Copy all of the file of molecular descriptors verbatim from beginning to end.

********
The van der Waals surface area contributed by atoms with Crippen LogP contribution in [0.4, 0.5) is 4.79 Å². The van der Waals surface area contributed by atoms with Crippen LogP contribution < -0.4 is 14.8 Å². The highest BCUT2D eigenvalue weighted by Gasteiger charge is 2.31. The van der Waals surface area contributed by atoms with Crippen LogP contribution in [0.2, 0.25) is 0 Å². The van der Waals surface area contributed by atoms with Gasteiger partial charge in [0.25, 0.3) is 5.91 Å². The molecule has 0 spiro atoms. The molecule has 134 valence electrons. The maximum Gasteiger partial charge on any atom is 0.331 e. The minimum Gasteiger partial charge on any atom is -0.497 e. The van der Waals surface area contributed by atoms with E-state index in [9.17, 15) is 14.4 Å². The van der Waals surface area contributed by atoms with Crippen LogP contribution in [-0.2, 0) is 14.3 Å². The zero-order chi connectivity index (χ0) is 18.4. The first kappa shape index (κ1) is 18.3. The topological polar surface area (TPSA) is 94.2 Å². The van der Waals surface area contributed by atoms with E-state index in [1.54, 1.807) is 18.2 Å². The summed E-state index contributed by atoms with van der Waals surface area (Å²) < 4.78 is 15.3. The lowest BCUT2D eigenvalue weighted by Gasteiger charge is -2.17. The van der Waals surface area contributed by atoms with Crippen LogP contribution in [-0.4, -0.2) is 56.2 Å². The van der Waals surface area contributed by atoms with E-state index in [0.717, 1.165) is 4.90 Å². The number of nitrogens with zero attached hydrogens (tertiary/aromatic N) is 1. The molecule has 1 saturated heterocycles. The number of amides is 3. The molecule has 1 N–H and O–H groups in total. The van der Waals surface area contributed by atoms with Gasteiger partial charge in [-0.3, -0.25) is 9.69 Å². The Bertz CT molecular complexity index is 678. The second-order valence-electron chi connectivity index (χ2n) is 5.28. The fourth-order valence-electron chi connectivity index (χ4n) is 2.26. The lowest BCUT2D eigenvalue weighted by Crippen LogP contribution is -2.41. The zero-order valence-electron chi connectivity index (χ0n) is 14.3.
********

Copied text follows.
The van der Waals surface area contributed by atoms with Crippen LogP contribution in [0.4, 0.5) is 4.79 Å². The van der Waals surface area contributed by atoms with Crippen LogP contribution < -0.4 is 14.8 Å². The highest BCUT2D eigenvalue weighted by Gasteiger charge is 2.31. The van der Waals surface area contributed by atoms with Crippen LogP contribution in [0.2, 0.25) is 0 Å². The van der Waals surface area contributed by atoms with Gasteiger partial charge in [0.25, 0.3) is 5.91 Å². The molecule has 0 spiro atoms. The molecule has 134 valence electrons. The maximum Gasteiger partial charge on any atom is 0.331 e. The minimum Gasteiger partial charge on any atom is -0.497 e. The van der Waals surface area contributed by atoms with E-state index in [9.17, 15) is 14.4 Å². The van der Waals surface area contributed by atoms with Crippen LogP contribution in [-0.2, 0) is 14.3 Å². The zero-order chi connectivity index (χ0) is 18.4. The first kappa shape index (κ1) is 18.3. The topological polar surface area (TPSA) is 94.2 Å². The van der Waals surface area contributed by atoms with E-state index in [1.54, 1.807) is 18.2 Å². The summed E-state index contributed by atoms with van der Waals surface area (Å²) < 4.78 is 15.3. The lowest BCUT2D eigenvalue weighted by Gasteiger charge is -2.17. The van der Waals surface area contributed by atoms with Crippen LogP contribution in [-0.4, -0.2) is 56.2 Å². The van der Waals surface area contributed by atoms with E-state index in [0.717, 1.165) is 4.90 Å². The number of nitrogens with zero attached hydrogens (tertiary/aromatic N) is 1. The molecule has 1 saturated heterocycles. The number of amides is 3. The molecule has 1 N–H and O–H groups in total. The van der Waals surface area contributed by atoms with Gasteiger partial charge in [-0.3, -0.25) is 9.69 Å². The Bertz CT molecular complexity index is 678. The second-order valence-electron chi connectivity index (χ2n) is 5.28. The fourth-order valence-electron chi connectivity index (χ4n) is 2.26. The lowest BCUT2D eigenvalue weighted by Crippen LogP contribution is -2.41. The zero-order valence-electron chi connectivity index (χ0n) is 14.3.